Since opening its doors in 2008, Art Est. Art School and Gallery has gained a reputation for quality art education with a range of visual art disciplines including painting, life drawing and printmaking, and a series of workshops that cater to all levels of experience, on offer. Here gallery curator Lisa Woolfe chats to Ciao about upcoming classes and being part of the Leichhardt Open Studio Trail.
Art Est. has been a collaborative part of Art Month Sydney for a number of years and their involvement this March will, as always, feature both the work of experienced artists and classes for the greater public.
The space will be one of the featured locations residents can visit during the LOST open weekend on March 8th and 9th, to get a first hand look into the creative realms of local artists and ‘Drawn Out’ will be the exhibition on display.
As the name suggests, the ‘Drawn Out’ exhibition will revolve completely around the artistic discipline of drawing. Gallery curator Lisa Woolfe said that the inspiration for the exhibition was based on the common misconception that drawing is “just lines on paper, or a means to another end.”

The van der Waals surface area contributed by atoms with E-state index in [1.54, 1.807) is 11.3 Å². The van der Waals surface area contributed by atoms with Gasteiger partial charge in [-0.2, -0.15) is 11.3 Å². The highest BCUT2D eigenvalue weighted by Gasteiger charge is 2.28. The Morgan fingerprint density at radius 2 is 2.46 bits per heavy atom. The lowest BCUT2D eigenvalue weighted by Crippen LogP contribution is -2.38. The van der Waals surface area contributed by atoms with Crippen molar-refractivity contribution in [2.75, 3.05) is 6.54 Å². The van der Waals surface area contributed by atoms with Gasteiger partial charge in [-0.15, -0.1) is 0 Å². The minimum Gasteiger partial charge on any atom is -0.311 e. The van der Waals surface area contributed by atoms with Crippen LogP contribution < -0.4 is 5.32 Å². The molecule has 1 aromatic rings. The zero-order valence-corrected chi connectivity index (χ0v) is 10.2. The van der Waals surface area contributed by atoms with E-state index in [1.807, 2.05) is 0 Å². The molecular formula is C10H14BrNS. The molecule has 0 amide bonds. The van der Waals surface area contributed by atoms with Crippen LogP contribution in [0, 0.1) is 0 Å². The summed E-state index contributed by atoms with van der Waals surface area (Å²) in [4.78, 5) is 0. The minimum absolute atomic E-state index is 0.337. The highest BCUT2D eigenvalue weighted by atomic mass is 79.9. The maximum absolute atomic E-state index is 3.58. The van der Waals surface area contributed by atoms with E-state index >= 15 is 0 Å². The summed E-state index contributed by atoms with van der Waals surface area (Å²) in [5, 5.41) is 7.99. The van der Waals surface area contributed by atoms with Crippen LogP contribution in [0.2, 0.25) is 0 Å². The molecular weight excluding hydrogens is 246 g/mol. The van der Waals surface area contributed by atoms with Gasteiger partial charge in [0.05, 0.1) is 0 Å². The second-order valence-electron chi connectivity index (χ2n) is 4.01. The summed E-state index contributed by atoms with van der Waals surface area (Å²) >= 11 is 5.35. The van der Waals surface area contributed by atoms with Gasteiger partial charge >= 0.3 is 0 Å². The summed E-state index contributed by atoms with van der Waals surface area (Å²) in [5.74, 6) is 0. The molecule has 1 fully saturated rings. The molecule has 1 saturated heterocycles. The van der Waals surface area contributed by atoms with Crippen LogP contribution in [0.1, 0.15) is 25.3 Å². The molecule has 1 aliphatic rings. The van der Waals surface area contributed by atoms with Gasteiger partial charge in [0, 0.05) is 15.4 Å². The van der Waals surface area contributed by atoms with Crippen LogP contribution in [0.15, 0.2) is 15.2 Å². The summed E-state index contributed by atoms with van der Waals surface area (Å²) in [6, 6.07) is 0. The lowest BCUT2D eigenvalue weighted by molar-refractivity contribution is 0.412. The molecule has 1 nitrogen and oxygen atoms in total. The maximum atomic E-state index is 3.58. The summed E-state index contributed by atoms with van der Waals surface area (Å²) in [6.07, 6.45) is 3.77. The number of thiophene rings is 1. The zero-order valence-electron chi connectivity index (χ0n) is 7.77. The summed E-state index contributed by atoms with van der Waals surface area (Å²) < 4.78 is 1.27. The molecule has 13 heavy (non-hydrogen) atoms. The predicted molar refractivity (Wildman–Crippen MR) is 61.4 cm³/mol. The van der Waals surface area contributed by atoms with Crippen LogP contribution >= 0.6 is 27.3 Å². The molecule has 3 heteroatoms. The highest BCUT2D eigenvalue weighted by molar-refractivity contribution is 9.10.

In her experience, she found that many people thought that drawing alone was not a true art form but just a first step in creating art, for example sketching out an idea for a painting or sculpture. “We wanted to feature artists who are interested in drawings as an artwork in itself,” says Lisa, “and we also want to introduce the audience to other ways of thinking about what a drawing could be, such as a performance or drawing with string.”
The talented artists Kelley Stapleton and Gabrielle Mason, Ciao’s own cover girls this issue (pictured above), will be presenting their work as part of the exhibition.
The school side of Art Est. will, of course, also be bustling throughout March and should be an interesting place for those wishing to get some hands-on experience. Led by resident Art Est. tutors David Fairbairn, Suzanne Archer and Andrew Antoniou, there will be several master classes running, all about drawing, as well as classes for those less experienced.
There will also be classes specifically designed for parents and their children, aged eight years and over. It is the belief of Lisa Woolfe and Art Est. that there is much to be gained from practical artistic education for young people. Other than just exposing them to art, these classes also help kids “develop their imagination and practice their fine motor skills.”